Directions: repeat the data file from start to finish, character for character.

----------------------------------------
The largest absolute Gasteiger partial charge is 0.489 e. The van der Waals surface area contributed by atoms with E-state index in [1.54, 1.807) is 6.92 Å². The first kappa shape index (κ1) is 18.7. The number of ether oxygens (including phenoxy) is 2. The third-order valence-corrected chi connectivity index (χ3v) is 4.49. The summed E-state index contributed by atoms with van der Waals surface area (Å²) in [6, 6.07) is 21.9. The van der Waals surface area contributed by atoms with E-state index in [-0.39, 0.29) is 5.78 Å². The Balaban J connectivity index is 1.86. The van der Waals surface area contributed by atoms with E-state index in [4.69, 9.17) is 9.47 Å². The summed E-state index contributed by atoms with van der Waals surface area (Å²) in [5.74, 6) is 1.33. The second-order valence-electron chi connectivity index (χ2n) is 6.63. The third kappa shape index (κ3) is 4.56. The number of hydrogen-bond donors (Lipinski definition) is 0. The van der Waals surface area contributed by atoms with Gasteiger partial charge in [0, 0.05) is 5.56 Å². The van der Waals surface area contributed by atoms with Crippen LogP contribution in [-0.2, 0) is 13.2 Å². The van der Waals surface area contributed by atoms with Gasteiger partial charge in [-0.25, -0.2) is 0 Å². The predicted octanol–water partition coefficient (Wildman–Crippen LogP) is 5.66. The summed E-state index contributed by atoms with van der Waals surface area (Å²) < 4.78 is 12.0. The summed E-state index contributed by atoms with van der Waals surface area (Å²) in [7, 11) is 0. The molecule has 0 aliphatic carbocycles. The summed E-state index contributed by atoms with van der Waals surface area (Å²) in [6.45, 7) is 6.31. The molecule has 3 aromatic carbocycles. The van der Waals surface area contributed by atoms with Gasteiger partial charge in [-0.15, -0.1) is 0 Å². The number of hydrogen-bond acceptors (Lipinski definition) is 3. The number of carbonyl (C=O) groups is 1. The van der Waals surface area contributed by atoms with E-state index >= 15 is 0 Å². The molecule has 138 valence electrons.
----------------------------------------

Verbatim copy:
The largest absolute Gasteiger partial charge is 0.489 e. The van der Waals surface area contributed by atoms with E-state index in [1.54, 1.807) is 6.92 Å². The first kappa shape index (κ1) is 18.7. The number of ether oxygens (including phenoxy) is 2. The third-order valence-corrected chi connectivity index (χ3v) is 4.49. The summed E-state index contributed by atoms with van der Waals surface area (Å²) in [6, 6.07) is 21.9. The van der Waals surface area contributed by atoms with E-state index in [-0.39, 0.29) is 5.78 Å². The Balaban J connectivity index is 1.86. The van der Waals surface area contributed by atoms with E-state index in [4.69, 9.17) is 9.47 Å². The summed E-state index contributed by atoms with van der Waals surface area (Å²) in [5.74, 6) is 1.33. The second-order valence-electron chi connectivity index (χ2n) is 6.63. The third kappa shape index (κ3) is 4.56. The number of hydrogen-bond donors (Lipinski definition) is 0. The van der Waals surface area contributed by atoms with Gasteiger partial charge in [0, 0.05) is 5.56 Å². The van der Waals surface area contributed by atoms with Crippen LogP contribution in [-0.2, 0) is 13.2 Å². The van der Waals surface area contributed by atoms with Gasteiger partial charge in [-0.25, -0.2) is 0 Å². The predicted octanol–water partition coefficient (Wildman–Crippen LogP) is 5.66. The summed E-state index contributed by atoms with van der Waals surface area (Å²) < 4.78 is 12.0. The summed E-state index contributed by atoms with van der Waals surface area (Å²) in [7, 11) is 0. The molecule has 0 aliphatic carbocycles. The summed E-state index contributed by atoms with van der Waals surface area (Å²) in [6.45, 7) is 6.31. The molecule has 3 aromatic carbocycles. The van der Waals surface area contributed by atoms with Gasteiger partial charge in [-0.15, -0.1) is 0 Å². The number of hydrogen-bond acceptors (Lipinski definition) is 3. The number of carbonyl (C=O) groups is 1. The van der Waals surface area contributed by atoms with E-state index >= 15 is 0 Å². The molecule has 138 valence electrons.